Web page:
We’ve been working with Twitter’s streaming API for some time and thinking about how we could effectively leverage it for geographic analysis. Especially, as sentiment analysis has made progress the possibilities for using Twitter as a leading indicator of market reaction by geography is very exciting. To this end we’ve combined location based analysis and sentiment tracking through GeoIQ to gauge market reaction to the Oscars. Thanks the Herculean efforts of Chris Helm and the rest of the team I’m proud to say have a new dashboard for tracking sentiment by geography from Twitter. The new dashboard also gave the team a chance to push what GeoIQ could do with HTML5 and SVG. That said it is best to check out the new hotness in Safari or Chrome.
Starting with the Oscar dashboard, we collected all the Tweets that mentioned the nominees for best movie, best actor and best actress. From this collection of data we populated the dashboard with a broad array of analyses. For each Tweet we assigned it to a major market based on its geography and also calculated the sentiment for each Tweet. We took a quick pass at putting together the highlights of the analysis in the slides below:
There is a lot going on under the hood here, but to keep it simple we are collecting a set of tags from the Twitter streaming API then performing a variety of analysis against the Tweets we pull. The two main analytical tasks are determining geographic origin followed by analyzing the sentiment of the Tweet. For geography we perform it at three different levels: 1) grabbing the coordinates for Tweets from GPS enabled phones 2) taking the bounding box for Tweets from Geo-IP and user designations and 3) using the location from the users profile. We work progressively from 1) to 3) and typically get locations for between 30-60%. For sentiment we tested out a variety of API’s and ended up using Repustate for this project and it held up well to the load.
This approach is not without its challenges. Profile location is notoriously ambiguous as research studies have elucidated. While there are good mitigation strategies for the profile issue we’ve seen a larger issue plague geographic analysis of Twitter. In the vast majority of Twitter geographic visualizations the data is geocoded and represented as a point on the map. The problem is the accuracy of this point versus where the Tweet actually came from varies wildly. In the case of lat long coordinates from a GPS enabled mobile phone this can be accurate within a few feet, but in the case of a profile city geocode it can be hundreds of miles off. Despite large variances in accuracy these points are typically shown as the same, which can cause misleading results.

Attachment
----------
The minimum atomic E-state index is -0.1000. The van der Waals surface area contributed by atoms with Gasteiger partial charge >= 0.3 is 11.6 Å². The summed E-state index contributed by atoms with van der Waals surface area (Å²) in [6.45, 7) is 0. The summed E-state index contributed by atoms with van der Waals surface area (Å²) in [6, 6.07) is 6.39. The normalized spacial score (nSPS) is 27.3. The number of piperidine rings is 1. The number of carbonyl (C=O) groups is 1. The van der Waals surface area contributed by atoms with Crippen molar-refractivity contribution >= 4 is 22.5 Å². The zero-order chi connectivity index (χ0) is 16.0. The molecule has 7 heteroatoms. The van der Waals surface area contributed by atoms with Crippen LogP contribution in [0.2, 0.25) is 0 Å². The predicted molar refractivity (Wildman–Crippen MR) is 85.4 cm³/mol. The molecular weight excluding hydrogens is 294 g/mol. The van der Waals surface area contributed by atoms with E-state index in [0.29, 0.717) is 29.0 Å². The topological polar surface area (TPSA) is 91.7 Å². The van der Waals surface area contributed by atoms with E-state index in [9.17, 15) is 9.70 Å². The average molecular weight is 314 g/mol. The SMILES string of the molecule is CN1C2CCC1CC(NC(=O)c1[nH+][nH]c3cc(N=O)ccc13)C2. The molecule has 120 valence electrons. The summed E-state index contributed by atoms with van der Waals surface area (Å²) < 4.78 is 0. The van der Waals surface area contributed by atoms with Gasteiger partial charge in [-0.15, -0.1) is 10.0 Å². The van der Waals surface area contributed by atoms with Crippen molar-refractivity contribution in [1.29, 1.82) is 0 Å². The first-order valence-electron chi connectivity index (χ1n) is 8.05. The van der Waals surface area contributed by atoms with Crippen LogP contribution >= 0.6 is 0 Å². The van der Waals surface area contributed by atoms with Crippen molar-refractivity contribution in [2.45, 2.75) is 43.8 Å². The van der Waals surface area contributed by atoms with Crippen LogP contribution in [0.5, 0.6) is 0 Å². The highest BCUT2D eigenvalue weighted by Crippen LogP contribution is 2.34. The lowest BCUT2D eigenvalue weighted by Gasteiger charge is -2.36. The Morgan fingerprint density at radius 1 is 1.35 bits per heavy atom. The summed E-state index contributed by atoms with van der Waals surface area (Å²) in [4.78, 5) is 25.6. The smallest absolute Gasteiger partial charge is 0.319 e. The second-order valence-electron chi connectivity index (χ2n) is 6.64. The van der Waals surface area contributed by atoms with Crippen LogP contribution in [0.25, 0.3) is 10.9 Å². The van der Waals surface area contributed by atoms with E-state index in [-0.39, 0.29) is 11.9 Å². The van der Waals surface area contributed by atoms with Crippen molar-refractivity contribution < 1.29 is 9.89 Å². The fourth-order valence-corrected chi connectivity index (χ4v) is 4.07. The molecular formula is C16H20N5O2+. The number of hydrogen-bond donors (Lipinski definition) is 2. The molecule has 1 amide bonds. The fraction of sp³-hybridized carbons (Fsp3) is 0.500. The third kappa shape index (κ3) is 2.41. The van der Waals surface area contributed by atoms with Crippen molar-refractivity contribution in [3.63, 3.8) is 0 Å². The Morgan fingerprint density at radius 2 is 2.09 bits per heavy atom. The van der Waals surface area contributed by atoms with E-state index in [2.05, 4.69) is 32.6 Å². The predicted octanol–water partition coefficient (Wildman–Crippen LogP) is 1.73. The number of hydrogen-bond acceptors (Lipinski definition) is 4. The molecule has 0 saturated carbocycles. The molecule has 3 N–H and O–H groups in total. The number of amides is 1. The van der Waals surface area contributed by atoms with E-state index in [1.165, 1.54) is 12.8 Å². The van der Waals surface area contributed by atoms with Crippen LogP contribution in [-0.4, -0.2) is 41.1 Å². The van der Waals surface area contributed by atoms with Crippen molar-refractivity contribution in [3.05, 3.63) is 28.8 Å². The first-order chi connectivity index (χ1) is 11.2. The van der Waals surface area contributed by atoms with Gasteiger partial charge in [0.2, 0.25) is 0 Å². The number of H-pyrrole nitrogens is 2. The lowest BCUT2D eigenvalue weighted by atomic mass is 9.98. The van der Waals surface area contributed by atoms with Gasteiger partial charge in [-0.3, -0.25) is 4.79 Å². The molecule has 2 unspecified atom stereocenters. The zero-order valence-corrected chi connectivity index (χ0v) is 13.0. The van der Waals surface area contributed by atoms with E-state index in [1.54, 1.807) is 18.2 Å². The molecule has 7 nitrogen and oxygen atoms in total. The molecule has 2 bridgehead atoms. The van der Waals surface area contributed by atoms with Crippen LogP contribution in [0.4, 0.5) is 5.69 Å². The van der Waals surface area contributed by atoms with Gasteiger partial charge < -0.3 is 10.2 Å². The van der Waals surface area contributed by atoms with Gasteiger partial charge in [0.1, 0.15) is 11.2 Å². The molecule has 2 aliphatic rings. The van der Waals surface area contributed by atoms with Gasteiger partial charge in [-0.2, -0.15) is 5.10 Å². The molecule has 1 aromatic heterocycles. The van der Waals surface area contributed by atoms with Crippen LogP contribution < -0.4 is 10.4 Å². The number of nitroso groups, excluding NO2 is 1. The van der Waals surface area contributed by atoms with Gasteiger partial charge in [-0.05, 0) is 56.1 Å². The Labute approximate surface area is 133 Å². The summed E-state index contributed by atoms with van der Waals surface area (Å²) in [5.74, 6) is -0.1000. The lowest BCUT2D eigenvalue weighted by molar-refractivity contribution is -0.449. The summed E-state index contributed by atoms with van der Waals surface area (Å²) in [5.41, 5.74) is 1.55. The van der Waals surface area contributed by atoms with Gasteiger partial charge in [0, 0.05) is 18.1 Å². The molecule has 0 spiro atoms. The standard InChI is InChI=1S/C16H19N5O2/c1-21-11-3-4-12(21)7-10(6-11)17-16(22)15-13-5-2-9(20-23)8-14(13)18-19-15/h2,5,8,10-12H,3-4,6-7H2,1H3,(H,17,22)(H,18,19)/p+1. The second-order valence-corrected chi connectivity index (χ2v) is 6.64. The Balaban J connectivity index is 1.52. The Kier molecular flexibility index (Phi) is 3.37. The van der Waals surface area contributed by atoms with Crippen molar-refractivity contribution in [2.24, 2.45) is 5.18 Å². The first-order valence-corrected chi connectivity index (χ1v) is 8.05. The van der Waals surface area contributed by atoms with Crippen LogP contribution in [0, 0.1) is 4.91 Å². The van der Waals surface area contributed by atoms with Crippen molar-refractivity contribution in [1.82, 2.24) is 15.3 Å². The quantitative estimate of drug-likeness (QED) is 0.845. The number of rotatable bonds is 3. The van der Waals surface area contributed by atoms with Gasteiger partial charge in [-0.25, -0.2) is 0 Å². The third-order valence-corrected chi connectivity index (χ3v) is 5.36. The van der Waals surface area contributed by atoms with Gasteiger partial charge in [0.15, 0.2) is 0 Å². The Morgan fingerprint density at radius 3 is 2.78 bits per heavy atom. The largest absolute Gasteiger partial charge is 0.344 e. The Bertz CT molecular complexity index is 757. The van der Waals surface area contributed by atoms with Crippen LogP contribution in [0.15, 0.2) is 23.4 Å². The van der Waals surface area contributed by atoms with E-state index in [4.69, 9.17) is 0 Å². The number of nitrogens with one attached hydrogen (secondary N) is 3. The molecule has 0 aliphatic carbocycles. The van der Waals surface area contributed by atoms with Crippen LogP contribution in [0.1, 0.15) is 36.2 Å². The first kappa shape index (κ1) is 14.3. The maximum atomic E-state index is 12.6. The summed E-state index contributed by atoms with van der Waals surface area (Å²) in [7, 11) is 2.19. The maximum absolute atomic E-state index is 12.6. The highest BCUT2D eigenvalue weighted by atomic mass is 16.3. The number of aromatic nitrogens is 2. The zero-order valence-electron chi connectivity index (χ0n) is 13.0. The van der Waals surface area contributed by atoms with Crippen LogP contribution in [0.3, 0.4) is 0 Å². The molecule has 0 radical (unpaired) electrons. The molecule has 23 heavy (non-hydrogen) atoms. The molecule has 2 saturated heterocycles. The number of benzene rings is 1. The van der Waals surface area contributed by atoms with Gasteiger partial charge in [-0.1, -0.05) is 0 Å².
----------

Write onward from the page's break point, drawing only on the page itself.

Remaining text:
To solve this problem we aggregate all the Tweets to polygons – in this case major market areas. The key is that the polygons you are aggregating to are larger than your accuracy error bound from geocoding. The cool thing the team did with the Oscar dashboard was make it so these aggregations happen dynamically. As Tweets come in they are intersected with major market polygons and the summary statistics are calculated for each major market. For any of the markets just click the graduated circle for it to get the aggregated statistics. Also you can click multiple movies or actors/actresses and it will calculate the aggregate summary statistics for any of the clicked items. You can also see Tweets from mobile devices by clicking “Current Tweets” to see exact locations and animate them over time by clicking “play”.
A second challenge with location based sentiment analysis is how meaningful are the results. I think one of the things we miss are margin of error calculations for sentiment analysis. Once we’ve aggregated data we have a sample size for that geography that we can calculate a margine of error against. In the summary statistics for each major market you can find a margin of error calculation for the sample size. This allows the viewer to know the confidence level for any analysis by geography.
The last nuance we’ve added to the dashboard is the ability the bring in demographics by major market to overlay a variety of income, ethnicity, age and gender beneath the Twitter sentiment. This allows users to see how a variety of demographics trends intersect the sentiment data. There is lots to play with a we look forward to feedback on how it can be approved and applied to other use cases.
Welcome to the Esri DC Development Center blog. We write about features of our work on big data analytics, open platforms, and open data, what is new and exciting in the Esri and community, and general industry thought leadership and discussions of geospatial data visualization and analysis.
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